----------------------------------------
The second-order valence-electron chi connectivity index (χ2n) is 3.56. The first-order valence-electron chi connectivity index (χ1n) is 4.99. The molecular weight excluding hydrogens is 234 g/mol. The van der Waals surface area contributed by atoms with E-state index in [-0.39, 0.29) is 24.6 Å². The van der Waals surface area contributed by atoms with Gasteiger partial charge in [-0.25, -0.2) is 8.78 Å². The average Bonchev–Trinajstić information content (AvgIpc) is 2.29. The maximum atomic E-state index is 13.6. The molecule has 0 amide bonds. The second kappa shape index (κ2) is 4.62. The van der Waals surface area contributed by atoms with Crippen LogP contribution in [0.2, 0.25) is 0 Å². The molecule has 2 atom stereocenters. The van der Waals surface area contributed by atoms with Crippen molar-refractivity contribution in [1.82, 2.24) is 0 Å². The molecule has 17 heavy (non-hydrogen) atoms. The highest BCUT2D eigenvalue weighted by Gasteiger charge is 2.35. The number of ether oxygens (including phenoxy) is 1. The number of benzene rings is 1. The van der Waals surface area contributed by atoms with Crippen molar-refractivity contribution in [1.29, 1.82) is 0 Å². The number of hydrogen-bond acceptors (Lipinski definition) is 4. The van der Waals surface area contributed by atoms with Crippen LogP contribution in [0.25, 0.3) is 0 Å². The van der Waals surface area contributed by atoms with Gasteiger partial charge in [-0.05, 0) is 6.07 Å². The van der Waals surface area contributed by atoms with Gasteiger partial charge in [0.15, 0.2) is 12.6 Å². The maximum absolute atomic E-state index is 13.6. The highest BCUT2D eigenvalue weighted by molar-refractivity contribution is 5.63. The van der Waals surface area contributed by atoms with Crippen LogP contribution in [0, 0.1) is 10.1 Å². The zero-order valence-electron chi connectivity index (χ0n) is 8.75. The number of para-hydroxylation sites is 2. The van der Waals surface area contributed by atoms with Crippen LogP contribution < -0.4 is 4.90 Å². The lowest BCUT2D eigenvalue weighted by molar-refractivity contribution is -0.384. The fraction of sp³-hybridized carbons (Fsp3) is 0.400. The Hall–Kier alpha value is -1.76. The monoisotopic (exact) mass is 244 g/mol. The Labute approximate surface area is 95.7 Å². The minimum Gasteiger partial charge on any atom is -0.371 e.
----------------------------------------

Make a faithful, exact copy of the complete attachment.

The second-order valence-electron chi connectivity index (χ2n) is 3.56. The first-order valence-electron chi connectivity index (χ1n) is 4.99. The molecular weight excluding hydrogens is 234 g/mol. The van der Waals surface area contributed by atoms with E-state index in [-0.39, 0.29) is 24.6 Å². The van der Waals surface area contributed by atoms with Gasteiger partial charge in [-0.25, -0.2) is 8.78 Å². The average Bonchev–Trinajstić information content (AvgIpc) is 2.29. The maximum atomic E-state index is 13.6. The molecule has 0 amide bonds. The second kappa shape index (κ2) is 4.62. The van der Waals surface area contributed by atoms with Crippen LogP contribution in [0.2, 0.25) is 0 Å². The molecule has 2 atom stereocenters. The van der Waals surface area contributed by atoms with Crippen molar-refractivity contribution in [1.82, 2.24) is 0 Å². The molecule has 17 heavy (non-hydrogen) atoms. The highest BCUT2D eigenvalue weighted by Gasteiger charge is 2.35. The number of ether oxygens (including phenoxy) is 1. The number of benzene rings is 1. The van der Waals surface area contributed by atoms with Crippen molar-refractivity contribution in [1.29, 1.82) is 0 Å². The number of hydrogen-bond acceptors (Lipinski definition) is 4. The van der Waals surface area contributed by atoms with Crippen LogP contribution in [0.25, 0.3) is 0 Å². The van der Waals surface area contributed by atoms with Gasteiger partial charge in [-0.05, 0) is 6.07 Å². The van der Waals surface area contributed by atoms with Gasteiger partial charge in [0.15, 0.2) is 12.6 Å². The maximum absolute atomic E-state index is 13.6. The highest BCUT2D eigenvalue weighted by molar-refractivity contribution is 5.63. The van der Waals surface area contributed by atoms with Crippen LogP contribution in [0, 0.1) is 10.1 Å². The zero-order valence-electron chi connectivity index (χ0n) is 8.75. The number of para-hydroxylation sites is 2. The van der Waals surface area contributed by atoms with Crippen LogP contribution < -0.4 is 4.90 Å². The lowest BCUT2D eigenvalue weighted by molar-refractivity contribution is -0.384. The fraction of sp³-hybridized carbons (Fsp3) is 0.400. The Hall–Kier alpha value is -1.76. The monoisotopic (exact) mass is 244 g/mol. The Labute approximate surface area is 95.7 Å². The minimum Gasteiger partial charge on any atom is -0.371 e.